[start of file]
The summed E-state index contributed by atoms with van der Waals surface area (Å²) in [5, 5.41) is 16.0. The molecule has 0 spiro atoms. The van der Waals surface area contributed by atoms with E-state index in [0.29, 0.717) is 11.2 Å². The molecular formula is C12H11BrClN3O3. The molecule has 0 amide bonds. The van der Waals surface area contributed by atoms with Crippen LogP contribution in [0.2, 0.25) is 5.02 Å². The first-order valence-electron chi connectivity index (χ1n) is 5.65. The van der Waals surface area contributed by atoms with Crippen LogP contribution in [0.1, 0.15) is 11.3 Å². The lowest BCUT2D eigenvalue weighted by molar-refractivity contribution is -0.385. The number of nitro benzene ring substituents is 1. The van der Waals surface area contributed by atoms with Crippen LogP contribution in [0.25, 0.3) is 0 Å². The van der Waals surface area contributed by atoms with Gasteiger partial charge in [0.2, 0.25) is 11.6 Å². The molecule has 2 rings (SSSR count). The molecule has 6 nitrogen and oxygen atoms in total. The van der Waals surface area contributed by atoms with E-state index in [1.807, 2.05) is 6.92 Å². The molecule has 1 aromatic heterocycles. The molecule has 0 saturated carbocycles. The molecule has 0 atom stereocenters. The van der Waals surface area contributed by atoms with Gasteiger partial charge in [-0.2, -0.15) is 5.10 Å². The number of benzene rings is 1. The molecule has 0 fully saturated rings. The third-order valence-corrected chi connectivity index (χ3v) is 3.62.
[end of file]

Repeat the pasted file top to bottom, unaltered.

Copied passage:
The summed E-state index contributed by atoms with van der Waals surface area (Å²) in [5, 5.41) is 16.0. The molecule has 0 spiro atoms. The van der Waals surface area contributed by atoms with E-state index in [0.29, 0.717) is 11.2 Å². The molecular formula is C12H11BrClN3O3. The molecule has 0 amide bonds. The van der Waals surface area contributed by atoms with Crippen LogP contribution in [0.2, 0.25) is 5.02 Å². The first-order valence-electron chi connectivity index (χ1n) is 5.65. The van der Waals surface area contributed by atoms with Crippen LogP contribution in [0.1, 0.15) is 11.3 Å². The lowest BCUT2D eigenvalue weighted by molar-refractivity contribution is -0.385. The number of nitro benzene ring substituents is 1. The van der Waals surface area contributed by atoms with Crippen LogP contribution in [0.25, 0.3) is 0 Å². The van der Waals surface area contributed by atoms with Gasteiger partial charge in [0.2, 0.25) is 11.6 Å². The molecule has 2 rings (SSSR count). The molecule has 6 nitrogen and oxygen atoms in total. The van der Waals surface area contributed by atoms with E-state index in [1.807, 2.05) is 6.92 Å². The molecule has 1 aromatic heterocycles. The molecule has 0 saturated carbocycles. The molecule has 0 atom stereocenters. The van der Waals surface area contributed by atoms with Gasteiger partial charge in [-0.2, -0.15) is 5.10 Å². The number of benzene rings is 1. The molecule has 0 fully saturated rings. The third-order valence-corrected chi connectivity index (χ3v) is 3.62.